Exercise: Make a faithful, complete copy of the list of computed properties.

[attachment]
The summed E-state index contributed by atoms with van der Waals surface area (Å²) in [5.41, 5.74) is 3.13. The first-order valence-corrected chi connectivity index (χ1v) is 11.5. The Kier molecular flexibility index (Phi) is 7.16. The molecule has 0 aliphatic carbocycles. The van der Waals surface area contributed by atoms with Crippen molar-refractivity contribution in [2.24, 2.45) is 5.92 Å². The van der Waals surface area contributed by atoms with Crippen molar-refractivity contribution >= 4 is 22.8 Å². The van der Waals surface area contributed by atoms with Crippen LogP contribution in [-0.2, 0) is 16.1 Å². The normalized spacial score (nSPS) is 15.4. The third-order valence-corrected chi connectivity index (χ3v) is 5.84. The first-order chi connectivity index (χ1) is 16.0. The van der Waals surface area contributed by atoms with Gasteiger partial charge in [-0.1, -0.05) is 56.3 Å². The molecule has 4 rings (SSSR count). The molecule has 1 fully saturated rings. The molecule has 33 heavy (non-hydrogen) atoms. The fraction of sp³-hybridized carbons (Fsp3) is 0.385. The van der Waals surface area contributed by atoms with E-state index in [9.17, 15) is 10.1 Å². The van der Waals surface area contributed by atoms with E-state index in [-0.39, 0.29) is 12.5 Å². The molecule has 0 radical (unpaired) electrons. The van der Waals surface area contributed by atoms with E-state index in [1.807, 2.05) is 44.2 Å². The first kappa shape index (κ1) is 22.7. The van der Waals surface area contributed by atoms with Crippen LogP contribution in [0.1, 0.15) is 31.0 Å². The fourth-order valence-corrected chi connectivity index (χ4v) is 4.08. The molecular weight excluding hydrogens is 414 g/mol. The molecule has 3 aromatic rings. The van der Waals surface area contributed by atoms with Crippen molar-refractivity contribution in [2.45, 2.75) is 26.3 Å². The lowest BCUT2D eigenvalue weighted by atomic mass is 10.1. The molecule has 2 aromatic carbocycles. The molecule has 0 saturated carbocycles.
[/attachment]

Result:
The summed E-state index contributed by atoms with van der Waals surface area (Å²) in [5.41, 5.74) is 3.13. The first-order valence-corrected chi connectivity index (χ1v) is 11.5. The Kier molecular flexibility index (Phi) is 7.16. The molecule has 0 aliphatic carbocycles. The van der Waals surface area contributed by atoms with Crippen molar-refractivity contribution in [2.24, 2.45) is 5.92 Å². The van der Waals surface area contributed by atoms with Crippen molar-refractivity contribution >= 4 is 22.8 Å². The van der Waals surface area contributed by atoms with Crippen LogP contribution in [-0.2, 0) is 16.1 Å². The normalized spacial score (nSPS) is 15.4. The third-order valence-corrected chi connectivity index (χ3v) is 5.84. The first-order chi connectivity index (χ1) is 16.0. The van der Waals surface area contributed by atoms with Gasteiger partial charge in [-0.1, -0.05) is 56.3 Å². The molecule has 4 rings (SSSR count). The molecule has 1 fully saturated rings. The molecule has 33 heavy (non-hydrogen) atoms. The fraction of sp³-hybridized carbons (Fsp3) is 0.385. The van der Waals surface area contributed by atoms with E-state index in [9.17, 15) is 10.1 Å². The van der Waals surface area contributed by atoms with E-state index in [-0.39, 0.29) is 12.5 Å². The molecule has 0 radical (unpaired) electrons. The van der Waals surface area contributed by atoms with E-state index in [1.807, 2.05) is 44.2 Å². The first kappa shape index (κ1) is 22.7. The van der Waals surface area contributed by atoms with Crippen LogP contribution in [0.1, 0.15) is 31.0 Å². The fourth-order valence-corrected chi connectivity index (χ4v) is 4.08. The molecular weight excluding hydrogens is 414 g/mol. The molecule has 3 aromatic rings. The van der Waals surface area contributed by atoms with Crippen molar-refractivity contribution in [2.45, 2.75) is 26.3 Å². The lowest BCUT2D eigenvalue weighted by atomic mass is 10.1. The molecule has 2 aromatic carbocycles. The molecule has 0 saturated carbocycles.